There’s an old joke about somebody going into a restaurant, opening a menu, and saying, “Everything looks so good, I think I’ll have ‘em all!” That’s what it can feel like when you look at your options for managing multiple clouds. Make no mistake, multi-cloud is today’s reality for companies large and small.
In the cloud orchestration field, you no longer “select” a particular approach and toolset at the exclusion of all others. For years, the difference between two of the most popular orchestration tools, Chef and Puppet, has been that Chef is “imperative” while Puppet is “declarative.” That’s why developers are said to prefer Chef’s recipes, which let them describe the steps required to achieve the desired state (similar to programming), while the operations side favors Puppet’s ability to define the target state and the path from the current state to the target state (akin to project management).
Just as the walls separating the dev side from the ops side have been removed with the adoption of continuous delivery, the two principal orchestration methods are coming to resemble each other as each is enhanced. CIMI Corp.’s Tom Nolle points out on the Server Side blog that, despite their “radically different architectures,” Chef and Puppet both rely on scripting and the client/server model. Both also are comprised of repositories of reusable DevOps elements modularized to support multiple clouds, hybrid clouds, and cloud data center environments.
A side-by-side comparison of Chef and Puppet, two popular orchestration tools, shows the rivals have as many similarities as they have differences. Source: OpenSourceForU.com
Giant Steps Toward ‘Infrastructure as Code’
To accommodate the application change management that is the heart of continuous delivery, Chef and Puppet are converging: Chef Delivery supports code base management, version control, development collaboration control, and development pipelining; while Puppet’s Code Manager covers the entire development/change cycle, and Node Manager makes it possible to support software-defined networks. The key is for both approaches to be ready ahead of time for any new models or new infrastructures as they arise.
Attempts to future-proof your application operations will be centered on the concept of “infrastructure as code,” which separates deployment into a separate intermediate layer via an abstract hosting model. The model works with any cloud, multi-cloud, or hybrid environment: to add a new cloud provider, you simply define it in the deployment layer as infrastructure.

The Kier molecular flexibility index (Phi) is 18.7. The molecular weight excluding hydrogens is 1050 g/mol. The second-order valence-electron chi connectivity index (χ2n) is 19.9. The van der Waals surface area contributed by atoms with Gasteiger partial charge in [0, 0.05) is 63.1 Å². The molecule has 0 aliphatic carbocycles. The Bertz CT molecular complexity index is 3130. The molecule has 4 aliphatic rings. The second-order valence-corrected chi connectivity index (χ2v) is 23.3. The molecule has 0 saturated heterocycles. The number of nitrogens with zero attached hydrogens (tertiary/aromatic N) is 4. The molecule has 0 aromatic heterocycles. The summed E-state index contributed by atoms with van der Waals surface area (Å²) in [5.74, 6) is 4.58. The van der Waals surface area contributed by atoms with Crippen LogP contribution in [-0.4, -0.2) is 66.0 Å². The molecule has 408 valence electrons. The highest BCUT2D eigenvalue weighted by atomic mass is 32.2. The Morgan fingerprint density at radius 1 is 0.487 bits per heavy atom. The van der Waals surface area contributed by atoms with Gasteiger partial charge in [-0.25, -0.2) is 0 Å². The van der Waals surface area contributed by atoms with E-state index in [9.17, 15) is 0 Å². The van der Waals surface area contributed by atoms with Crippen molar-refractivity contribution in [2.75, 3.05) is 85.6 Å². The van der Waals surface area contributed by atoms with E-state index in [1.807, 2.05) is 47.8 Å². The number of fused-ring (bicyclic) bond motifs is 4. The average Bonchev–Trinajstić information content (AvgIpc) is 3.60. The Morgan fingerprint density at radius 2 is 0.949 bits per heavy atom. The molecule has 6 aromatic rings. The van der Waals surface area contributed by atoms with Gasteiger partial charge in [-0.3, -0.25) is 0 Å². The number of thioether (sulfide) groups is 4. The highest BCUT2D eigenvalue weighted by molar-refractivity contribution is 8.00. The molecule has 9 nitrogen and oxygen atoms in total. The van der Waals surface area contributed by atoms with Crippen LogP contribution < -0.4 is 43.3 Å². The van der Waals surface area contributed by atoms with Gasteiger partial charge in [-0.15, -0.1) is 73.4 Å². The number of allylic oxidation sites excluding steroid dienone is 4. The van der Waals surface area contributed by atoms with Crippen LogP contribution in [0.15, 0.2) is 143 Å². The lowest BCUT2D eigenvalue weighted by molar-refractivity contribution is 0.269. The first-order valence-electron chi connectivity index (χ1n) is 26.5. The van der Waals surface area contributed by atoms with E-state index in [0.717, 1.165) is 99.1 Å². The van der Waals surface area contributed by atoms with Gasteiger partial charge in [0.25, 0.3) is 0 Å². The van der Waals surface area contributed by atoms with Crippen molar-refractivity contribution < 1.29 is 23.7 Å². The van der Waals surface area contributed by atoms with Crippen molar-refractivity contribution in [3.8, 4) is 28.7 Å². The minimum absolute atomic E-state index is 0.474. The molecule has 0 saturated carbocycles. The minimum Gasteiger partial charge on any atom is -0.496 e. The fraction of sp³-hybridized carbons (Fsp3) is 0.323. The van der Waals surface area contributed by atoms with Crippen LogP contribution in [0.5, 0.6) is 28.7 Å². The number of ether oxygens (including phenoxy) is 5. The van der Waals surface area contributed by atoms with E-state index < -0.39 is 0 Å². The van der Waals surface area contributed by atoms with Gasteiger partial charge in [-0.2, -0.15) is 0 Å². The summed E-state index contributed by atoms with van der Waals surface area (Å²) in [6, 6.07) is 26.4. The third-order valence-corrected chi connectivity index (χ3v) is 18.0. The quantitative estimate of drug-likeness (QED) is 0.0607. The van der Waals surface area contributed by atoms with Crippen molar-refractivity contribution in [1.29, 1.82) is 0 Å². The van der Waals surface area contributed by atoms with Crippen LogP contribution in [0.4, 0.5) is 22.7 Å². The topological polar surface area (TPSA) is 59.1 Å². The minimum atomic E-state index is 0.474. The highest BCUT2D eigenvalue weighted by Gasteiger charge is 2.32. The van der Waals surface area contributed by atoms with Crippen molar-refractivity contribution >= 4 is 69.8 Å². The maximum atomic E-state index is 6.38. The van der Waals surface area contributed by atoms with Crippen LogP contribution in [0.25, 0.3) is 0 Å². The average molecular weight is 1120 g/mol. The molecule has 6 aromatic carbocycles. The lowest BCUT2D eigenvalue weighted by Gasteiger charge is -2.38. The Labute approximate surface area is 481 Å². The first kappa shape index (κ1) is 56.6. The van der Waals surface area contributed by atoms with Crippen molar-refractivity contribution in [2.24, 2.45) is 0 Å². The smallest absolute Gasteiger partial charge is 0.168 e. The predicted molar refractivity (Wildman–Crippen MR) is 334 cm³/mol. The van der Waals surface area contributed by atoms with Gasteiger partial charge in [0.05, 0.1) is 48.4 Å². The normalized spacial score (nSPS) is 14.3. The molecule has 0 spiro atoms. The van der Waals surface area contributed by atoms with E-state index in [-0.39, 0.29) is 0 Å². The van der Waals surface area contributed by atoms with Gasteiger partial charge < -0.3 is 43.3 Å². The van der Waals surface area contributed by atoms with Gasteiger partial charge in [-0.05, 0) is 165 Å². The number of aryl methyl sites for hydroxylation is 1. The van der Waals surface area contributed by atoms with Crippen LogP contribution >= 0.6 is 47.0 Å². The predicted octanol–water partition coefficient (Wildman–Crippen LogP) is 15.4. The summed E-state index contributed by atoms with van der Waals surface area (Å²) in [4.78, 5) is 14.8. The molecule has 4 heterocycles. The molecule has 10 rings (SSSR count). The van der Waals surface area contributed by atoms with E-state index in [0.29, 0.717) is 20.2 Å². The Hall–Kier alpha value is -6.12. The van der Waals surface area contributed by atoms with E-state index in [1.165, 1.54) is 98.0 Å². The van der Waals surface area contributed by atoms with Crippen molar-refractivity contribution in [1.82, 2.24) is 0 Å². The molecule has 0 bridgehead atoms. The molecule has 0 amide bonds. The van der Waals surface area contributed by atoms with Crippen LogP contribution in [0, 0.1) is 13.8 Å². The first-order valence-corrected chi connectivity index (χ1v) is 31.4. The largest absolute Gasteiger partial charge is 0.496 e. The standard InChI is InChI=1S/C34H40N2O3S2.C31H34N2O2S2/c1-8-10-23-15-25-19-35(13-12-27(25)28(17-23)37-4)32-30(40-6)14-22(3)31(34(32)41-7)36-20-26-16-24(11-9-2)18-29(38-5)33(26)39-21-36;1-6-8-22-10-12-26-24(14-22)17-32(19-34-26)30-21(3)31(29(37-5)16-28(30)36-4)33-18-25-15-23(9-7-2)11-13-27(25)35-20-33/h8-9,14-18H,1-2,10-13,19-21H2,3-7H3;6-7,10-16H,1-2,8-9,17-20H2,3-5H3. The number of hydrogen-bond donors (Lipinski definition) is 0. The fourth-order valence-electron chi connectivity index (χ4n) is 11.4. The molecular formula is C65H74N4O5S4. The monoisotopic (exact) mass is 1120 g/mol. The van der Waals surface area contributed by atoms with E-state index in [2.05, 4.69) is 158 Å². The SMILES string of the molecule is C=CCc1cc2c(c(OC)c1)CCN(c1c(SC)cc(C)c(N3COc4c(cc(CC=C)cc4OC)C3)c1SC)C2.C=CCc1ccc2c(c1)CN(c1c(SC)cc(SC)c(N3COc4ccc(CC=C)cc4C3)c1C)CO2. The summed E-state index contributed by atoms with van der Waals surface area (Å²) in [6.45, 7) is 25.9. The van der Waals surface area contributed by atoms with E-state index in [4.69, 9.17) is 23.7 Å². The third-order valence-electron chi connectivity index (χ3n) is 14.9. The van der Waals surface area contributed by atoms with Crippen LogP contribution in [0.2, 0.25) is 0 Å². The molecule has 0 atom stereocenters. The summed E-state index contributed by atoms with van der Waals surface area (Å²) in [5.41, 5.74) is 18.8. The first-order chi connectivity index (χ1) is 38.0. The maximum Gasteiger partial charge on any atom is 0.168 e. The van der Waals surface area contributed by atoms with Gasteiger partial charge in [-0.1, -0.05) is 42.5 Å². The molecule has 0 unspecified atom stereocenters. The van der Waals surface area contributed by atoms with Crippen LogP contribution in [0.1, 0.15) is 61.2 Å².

Any time you add a layer to the operation stack, you’re introducing some complexity, which can negate the operational benefits you’re intending to realize. To ensure your software-defined network delivers on its performance and efficiency promises, you have to maximize automation and minimize any manual work. Use the fewest abstract hosting models that you're able to, take advantage of infrastructure-as-code toolkits, and eliminate as many resource dependencies as you can.
Combine Puppet With Docker to Automate Cloud Configuration Management
Some DevOps pros believe that if they use Docker’s container orchestration, they no longer need Puppet or Chef. TechTarget’s Beth Pariseau describes how an Australian health-care provider has turned this idea on its ear. Scott Coulton, the architect of Healthdirect Australia’s Docker-Puppet solution, explains that “Docker does build, ship, run, [and] Puppet is the ship” in which the container code is delivered. Coulton described the process in a recent PuppetConf keynote presentation.
The healthcare company used Puppet automation to harden the Docker REST API, which was then directed to deploy the container infrastructure. The process joined app development and infrastructure as code in a single continuous delivery process, according to Coulton. "If Puppet sees that one of the containers that's part of a service is not running, Puppet will actually send an API call to update the service to make sure it is running," Coulton added.
Forrester Research analyst Robert Stroud states that as containers are used in more complex environments, the need for efficient configuration management will increase. Puppet, Chef, and other orchestration tools will have to coexist with Kubernetes, Docker Swarm, and Mesos. The recently released Gareth Module for Puppet created by Gareth Rushgrove is one such tool, allowing Puppet to communicate with the Docker REST API. According to Coulton, “as long as you write your Ruby code to understand the responses when Puppet runs, it will look for the resource on a cluster of nodes."
Orchestration will take a front-line role in enterprises as cloud IP traffic represents the lion’s share of data-center traffic, reaching 92 percent by 2020. Source: Gartner, via Equinox.
Are You Ready for the Multi-Cloud Era?
The future of data management is in the clouds, as evident by the findings of research conducted by Cisco Systems that forecasts global cloud IP traffic will almost quadruple between 2015 and 2020 to a total of 14.1 zettabytes. In addition, a recent IDC study reports that 85 percent of enterprises will commit to multi-cloud architectures in 2017, as reported by Tony Bishop on the Equinox blog. Bishop recommends the use of “cloud exchanges” that offer “fast and cost-effective, direct, and secure provisioning of virtualized connections to multiple cloud vendors and services.”
As your company’s data assets are dispersed far and wide in multiple clouds, tools and services that let you develop, deploy, maintain, and update critical apps and databases from a single window will become the command center your operation relies on for smooth sailing.